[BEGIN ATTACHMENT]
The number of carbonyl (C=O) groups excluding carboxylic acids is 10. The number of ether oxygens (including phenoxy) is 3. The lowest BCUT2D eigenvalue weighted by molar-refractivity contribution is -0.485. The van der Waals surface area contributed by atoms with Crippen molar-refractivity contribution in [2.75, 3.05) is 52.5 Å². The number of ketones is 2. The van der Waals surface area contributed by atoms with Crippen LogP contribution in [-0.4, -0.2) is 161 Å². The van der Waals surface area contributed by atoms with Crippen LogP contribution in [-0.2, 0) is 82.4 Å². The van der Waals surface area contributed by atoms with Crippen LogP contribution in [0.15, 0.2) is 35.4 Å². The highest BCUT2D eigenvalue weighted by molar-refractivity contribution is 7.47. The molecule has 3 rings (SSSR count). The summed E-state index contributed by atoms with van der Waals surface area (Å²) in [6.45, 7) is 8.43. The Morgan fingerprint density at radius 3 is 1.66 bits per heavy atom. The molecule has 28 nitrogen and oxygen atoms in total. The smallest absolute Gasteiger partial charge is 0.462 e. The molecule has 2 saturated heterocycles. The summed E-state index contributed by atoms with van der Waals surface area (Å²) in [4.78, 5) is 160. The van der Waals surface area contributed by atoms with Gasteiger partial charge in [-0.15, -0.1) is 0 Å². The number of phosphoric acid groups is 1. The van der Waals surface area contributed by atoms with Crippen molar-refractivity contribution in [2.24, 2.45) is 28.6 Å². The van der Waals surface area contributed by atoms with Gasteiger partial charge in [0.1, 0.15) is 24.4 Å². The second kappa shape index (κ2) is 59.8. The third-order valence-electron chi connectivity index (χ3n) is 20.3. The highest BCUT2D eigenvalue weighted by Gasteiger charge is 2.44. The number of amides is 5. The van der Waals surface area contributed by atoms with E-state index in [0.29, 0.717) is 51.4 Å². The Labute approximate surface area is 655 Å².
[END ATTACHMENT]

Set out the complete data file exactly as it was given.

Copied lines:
The number of carbonyl (C=O) groups excluding carboxylic acids is 10. The number of ether oxygens (including phenoxy) is 3. The lowest BCUT2D eigenvalue weighted by molar-refractivity contribution is -0.485. The van der Waals surface area contributed by atoms with Crippen molar-refractivity contribution in [2.75, 3.05) is 52.5 Å². The number of ketones is 2. The van der Waals surface area contributed by atoms with Crippen LogP contribution in [-0.4, -0.2) is 161 Å². The van der Waals surface area contributed by atoms with Crippen LogP contribution in [-0.2, 0) is 82.4 Å². The van der Waals surface area contributed by atoms with Crippen LogP contribution in [0.15, 0.2) is 35.4 Å². The highest BCUT2D eigenvalue weighted by molar-refractivity contribution is 7.47. The molecule has 3 rings (SSSR count). The summed E-state index contributed by atoms with van der Waals surface area (Å²) in [6.45, 7) is 8.43. The Morgan fingerprint density at radius 3 is 1.66 bits per heavy atom. The molecule has 28 nitrogen and oxygen atoms in total. The smallest absolute Gasteiger partial charge is 0.462 e. The molecule has 2 saturated heterocycles. The summed E-state index contributed by atoms with van der Waals surface area (Å²) in [4.78, 5) is 160. The van der Waals surface area contributed by atoms with Gasteiger partial charge in [-0.15, -0.1) is 0 Å². The number of phosphoric acid groups is 1. The van der Waals surface area contributed by atoms with Crippen molar-refractivity contribution in [2.24, 2.45) is 28.6 Å². The van der Waals surface area contributed by atoms with Gasteiger partial charge in [0.1, 0.15) is 24.4 Å². The second kappa shape index (κ2) is 59.8. The third-order valence-electron chi connectivity index (χ3n) is 20.3. The highest BCUT2D eigenvalue weighted by Gasteiger charge is 2.44. The number of amides is 5. The van der Waals surface area contributed by atoms with E-state index in [0.29, 0.717) is 51.4 Å². The Labute approximate surface area is 655 Å².